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Keyword: searchwarrant

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  • Your phone is your castle Cops need a warrant.

    09/04/2019 7:14:54 PM PDT · by Talkwire · 27 replies
    Some lawyer ^ | 9/4/2019 | Joseph Tully
    It is your Constitutional right to refuse to grant Law Enforcement access to see what’s on your phone. Technology often outpaces the law, but in this case, our tried and true Constitution has your back regarding police access to your cell phone. Courts have decided that TWO Constitutional amendments protect you from being incriminated by your phone. The Fourth Amendment protects your privacy, and the U.S. Supreme Court ruling Riley v. California in 2014... https://tully-weiss.com/remain-silent-dont-unlock-your-phone-for-police/
  • Comey’s FBI Agent Peter Strzok Manipulated Search Warrant For Weiner’s Laptop To PROTECT HILLARY

    06/24/2019 11:26:53 AM PDT · by bitt · 114 replies
    Big League Politics ^ | 6/24/2019 | PATRICK HOWLEY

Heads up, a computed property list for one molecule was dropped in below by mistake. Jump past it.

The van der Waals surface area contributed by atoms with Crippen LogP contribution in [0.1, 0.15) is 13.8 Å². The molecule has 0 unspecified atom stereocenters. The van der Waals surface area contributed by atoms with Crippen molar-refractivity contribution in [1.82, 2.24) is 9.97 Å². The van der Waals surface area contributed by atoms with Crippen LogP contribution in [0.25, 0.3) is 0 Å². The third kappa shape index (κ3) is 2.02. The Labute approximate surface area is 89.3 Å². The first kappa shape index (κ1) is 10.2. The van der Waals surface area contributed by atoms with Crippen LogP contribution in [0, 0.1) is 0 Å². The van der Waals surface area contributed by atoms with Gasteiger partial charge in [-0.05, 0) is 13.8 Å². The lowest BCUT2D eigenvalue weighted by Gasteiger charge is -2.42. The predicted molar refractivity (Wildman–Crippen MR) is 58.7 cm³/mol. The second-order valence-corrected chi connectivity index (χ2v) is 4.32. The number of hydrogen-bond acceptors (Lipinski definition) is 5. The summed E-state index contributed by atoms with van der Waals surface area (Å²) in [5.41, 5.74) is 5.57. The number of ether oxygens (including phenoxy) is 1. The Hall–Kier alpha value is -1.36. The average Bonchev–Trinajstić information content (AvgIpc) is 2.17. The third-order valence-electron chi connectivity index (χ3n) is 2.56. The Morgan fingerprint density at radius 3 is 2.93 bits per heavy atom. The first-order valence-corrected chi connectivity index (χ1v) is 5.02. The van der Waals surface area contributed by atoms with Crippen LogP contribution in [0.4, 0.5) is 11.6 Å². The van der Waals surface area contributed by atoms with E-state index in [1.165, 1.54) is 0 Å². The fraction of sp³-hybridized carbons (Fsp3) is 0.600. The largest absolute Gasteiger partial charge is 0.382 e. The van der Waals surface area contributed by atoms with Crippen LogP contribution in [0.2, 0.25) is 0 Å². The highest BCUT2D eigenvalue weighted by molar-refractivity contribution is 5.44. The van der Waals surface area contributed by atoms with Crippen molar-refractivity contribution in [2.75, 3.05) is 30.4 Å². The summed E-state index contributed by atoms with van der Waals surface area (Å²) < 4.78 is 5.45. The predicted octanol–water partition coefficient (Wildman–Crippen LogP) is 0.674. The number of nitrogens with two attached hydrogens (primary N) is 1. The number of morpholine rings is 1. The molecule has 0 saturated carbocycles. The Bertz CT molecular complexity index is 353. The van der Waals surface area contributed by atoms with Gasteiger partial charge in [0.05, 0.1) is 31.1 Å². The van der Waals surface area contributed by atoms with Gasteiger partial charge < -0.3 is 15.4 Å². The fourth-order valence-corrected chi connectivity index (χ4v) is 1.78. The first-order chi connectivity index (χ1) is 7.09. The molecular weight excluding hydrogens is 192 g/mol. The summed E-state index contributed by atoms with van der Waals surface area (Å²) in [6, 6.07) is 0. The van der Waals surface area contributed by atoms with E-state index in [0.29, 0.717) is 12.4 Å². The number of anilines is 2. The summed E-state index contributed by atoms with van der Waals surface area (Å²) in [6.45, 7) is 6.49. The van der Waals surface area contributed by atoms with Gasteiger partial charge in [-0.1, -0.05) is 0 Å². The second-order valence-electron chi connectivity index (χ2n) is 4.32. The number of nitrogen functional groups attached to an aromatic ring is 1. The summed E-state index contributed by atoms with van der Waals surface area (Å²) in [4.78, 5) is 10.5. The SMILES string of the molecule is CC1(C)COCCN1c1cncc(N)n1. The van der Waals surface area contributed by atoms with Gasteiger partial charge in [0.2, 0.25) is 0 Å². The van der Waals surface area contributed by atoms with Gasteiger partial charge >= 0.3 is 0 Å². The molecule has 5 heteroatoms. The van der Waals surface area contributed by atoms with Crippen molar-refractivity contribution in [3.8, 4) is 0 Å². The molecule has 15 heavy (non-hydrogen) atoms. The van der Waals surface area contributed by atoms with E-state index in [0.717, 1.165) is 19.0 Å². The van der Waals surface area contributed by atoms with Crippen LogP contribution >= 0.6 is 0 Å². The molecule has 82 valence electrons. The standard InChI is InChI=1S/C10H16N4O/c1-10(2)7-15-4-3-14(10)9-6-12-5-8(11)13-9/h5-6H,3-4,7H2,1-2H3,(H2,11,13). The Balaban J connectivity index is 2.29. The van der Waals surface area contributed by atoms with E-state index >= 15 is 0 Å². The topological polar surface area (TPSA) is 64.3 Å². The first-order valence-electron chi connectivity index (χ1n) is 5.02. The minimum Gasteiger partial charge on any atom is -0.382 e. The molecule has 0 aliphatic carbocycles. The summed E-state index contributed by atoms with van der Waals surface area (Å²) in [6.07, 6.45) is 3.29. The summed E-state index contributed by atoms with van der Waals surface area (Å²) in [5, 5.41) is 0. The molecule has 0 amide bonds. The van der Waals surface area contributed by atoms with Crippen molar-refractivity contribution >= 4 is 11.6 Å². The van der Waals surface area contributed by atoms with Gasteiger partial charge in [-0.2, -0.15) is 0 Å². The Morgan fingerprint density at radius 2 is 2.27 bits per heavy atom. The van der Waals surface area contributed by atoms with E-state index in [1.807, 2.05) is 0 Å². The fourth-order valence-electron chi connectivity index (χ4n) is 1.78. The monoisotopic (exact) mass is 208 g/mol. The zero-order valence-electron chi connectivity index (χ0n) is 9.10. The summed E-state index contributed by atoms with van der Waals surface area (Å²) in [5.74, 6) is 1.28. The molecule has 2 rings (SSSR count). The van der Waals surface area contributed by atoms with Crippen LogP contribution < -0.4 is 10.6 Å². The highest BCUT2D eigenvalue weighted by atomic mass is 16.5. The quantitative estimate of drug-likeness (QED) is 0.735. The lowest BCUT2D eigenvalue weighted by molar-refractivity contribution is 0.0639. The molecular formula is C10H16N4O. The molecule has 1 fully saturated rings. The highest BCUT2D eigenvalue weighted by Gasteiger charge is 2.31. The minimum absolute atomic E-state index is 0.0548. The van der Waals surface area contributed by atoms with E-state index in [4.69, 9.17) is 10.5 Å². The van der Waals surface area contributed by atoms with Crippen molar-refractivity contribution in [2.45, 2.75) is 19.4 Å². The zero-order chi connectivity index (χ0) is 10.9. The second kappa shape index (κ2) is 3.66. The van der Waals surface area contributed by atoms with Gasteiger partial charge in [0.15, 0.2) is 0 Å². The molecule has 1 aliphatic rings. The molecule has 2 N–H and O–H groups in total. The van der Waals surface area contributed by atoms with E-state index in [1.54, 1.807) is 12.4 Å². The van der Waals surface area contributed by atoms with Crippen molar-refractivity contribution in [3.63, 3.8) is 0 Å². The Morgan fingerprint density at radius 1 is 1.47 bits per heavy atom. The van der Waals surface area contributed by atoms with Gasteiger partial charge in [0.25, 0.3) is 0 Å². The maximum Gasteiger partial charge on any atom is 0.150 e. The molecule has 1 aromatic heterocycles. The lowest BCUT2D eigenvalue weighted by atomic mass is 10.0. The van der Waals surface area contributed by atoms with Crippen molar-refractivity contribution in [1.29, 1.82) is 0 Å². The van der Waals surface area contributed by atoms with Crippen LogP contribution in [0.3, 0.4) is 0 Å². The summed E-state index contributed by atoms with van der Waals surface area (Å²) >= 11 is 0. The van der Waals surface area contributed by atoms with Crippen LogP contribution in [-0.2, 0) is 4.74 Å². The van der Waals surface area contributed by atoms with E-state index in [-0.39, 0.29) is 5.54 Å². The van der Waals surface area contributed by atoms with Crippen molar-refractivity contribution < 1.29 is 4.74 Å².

FBI agent Peter Strzok secretly manipulated the warrant to search Anthony Weiner’s laptop in order to protect Hillary Clinton from prosecution. This is just one of the shocking details that have emerged about how James Comey’s FBI and Democrats covered for Anthony Weiner’s sex crimes in order to protect Hillary Clinton from exposure and prosecution during the presidential election. Weiner was even getting paid to work for a firm inside a known Democratic National Committee satellite office alongside a DNC official. (RELATED: Woman Found Dead, Stuffed Inside Garbage Chute At Anthony Weiner’s Apartment Building). Meanwhile, James Comey incredulously claimed that...
  • Video - Cops Toss Hospital Room of Stage 4 Pancreatic Cancer Patient's Room (Looking for THC Pills)

    03/09/2019 12:53:26 PM PST · by gaijin · 96 replies
    YouTube ^ | March 10th, 2019 | me
    I've never smoked pot and I don't like potheads. But THIS made even me angry. Nolan Sousley from Bolivar, Missouri has Stage 4 Pancreatic Cancer --he's on his way to check out for good. Yet the cops barge in and toss his whole hospital room anyway. And the circumstances didn't prevent the police from humiliating him, either. You'd think he was maybe a dealer in a pimp outfit. Sousley ad a yuge bong, right? Nope. He playing some Hendrix and seen rolling some joints, right? Nope. He has some **pills that contain THC**. Yeah, for his PAIN. Cuz they're less...
  • Justice Dept. charges Minnesota FBI agent for leaking secret document to news outlet

    03/28/2018 2:36:43 PM PDT · by Oldeconomybuyer · 48 replies
    Minneapolis Star-Tribune ^ | March 28, 2018 | By Stephen Montemayor